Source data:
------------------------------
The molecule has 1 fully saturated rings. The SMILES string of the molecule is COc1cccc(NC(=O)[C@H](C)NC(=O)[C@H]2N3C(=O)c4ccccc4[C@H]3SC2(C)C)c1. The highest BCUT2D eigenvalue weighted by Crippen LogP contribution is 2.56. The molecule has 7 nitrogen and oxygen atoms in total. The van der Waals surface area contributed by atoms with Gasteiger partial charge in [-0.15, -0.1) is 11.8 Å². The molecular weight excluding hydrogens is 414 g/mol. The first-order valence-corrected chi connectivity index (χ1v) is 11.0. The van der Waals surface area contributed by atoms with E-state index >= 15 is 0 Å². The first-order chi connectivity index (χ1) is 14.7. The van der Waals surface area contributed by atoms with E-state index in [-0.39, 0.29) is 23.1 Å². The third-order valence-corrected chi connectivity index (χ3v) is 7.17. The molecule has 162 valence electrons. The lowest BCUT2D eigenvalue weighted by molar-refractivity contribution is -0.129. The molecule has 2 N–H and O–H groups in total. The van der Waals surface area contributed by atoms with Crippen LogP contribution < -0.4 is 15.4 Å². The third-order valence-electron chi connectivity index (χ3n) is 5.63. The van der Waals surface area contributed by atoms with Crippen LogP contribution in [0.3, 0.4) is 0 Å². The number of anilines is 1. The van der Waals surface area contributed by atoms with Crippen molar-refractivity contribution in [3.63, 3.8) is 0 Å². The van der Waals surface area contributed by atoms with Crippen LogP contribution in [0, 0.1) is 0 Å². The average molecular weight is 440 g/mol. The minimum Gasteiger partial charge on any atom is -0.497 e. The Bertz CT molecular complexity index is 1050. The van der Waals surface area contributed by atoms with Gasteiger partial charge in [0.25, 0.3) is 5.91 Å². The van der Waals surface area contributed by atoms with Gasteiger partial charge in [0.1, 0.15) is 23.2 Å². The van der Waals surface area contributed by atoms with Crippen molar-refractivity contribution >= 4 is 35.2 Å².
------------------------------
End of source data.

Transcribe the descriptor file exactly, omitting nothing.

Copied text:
The molecule has 1 fully saturated rings. The SMILES string of the molecule is COc1cccc(NC(=O)[C@H](C)NC(=O)[C@H]2N3C(=O)c4ccccc4[C@H]3SC2(C)C)c1. The highest BCUT2D eigenvalue weighted by Crippen LogP contribution is 2.56. The molecule has 7 nitrogen and oxygen atoms in total. The van der Waals surface area contributed by atoms with Gasteiger partial charge in [-0.15, -0.1) is 11.8 Å². The molecular weight excluding hydrogens is 414 g/mol. The first-order valence-corrected chi connectivity index (χ1v) is 11.0. The van der Waals surface area contributed by atoms with E-state index >= 15 is 0 Å². The first-order chi connectivity index (χ1) is 14.7. The van der Waals surface area contributed by atoms with E-state index in [-0.39, 0.29) is 23.1 Å². The third-order valence-corrected chi connectivity index (χ3v) is 7.17. The molecule has 162 valence electrons. The lowest BCUT2D eigenvalue weighted by molar-refractivity contribution is -0.129. The molecule has 2 N–H and O–H groups in total. The van der Waals surface area contributed by atoms with Crippen LogP contribution < -0.4 is 15.4 Å². The third-order valence-electron chi connectivity index (χ3n) is 5.63. The van der Waals surface area contributed by atoms with Crippen LogP contribution in [0.3, 0.4) is 0 Å². The number of anilines is 1. The van der Waals surface area contributed by atoms with Crippen molar-refractivity contribution in [3.63, 3.8) is 0 Å². The van der Waals surface area contributed by atoms with Crippen LogP contribution in [0, 0.1) is 0 Å². The average molecular weight is 440 g/mol. The minimum Gasteiger partial charge on any atom is -0.497 e. The Bertz CT molecular complexity index is 1050. The van der Waals surface area contributed by atoms with Gasteiger partial charge in [0.25, 0.3) is 5.91 Å². The van der Waals surface area contributed by atoms with Gasteiger partial charge in [0.1, 0.15) is 23.2 Å². The van der Waals surface area contributed by atoms with Crippen molar-refractivity contribution >= 4 is 35.2 Å².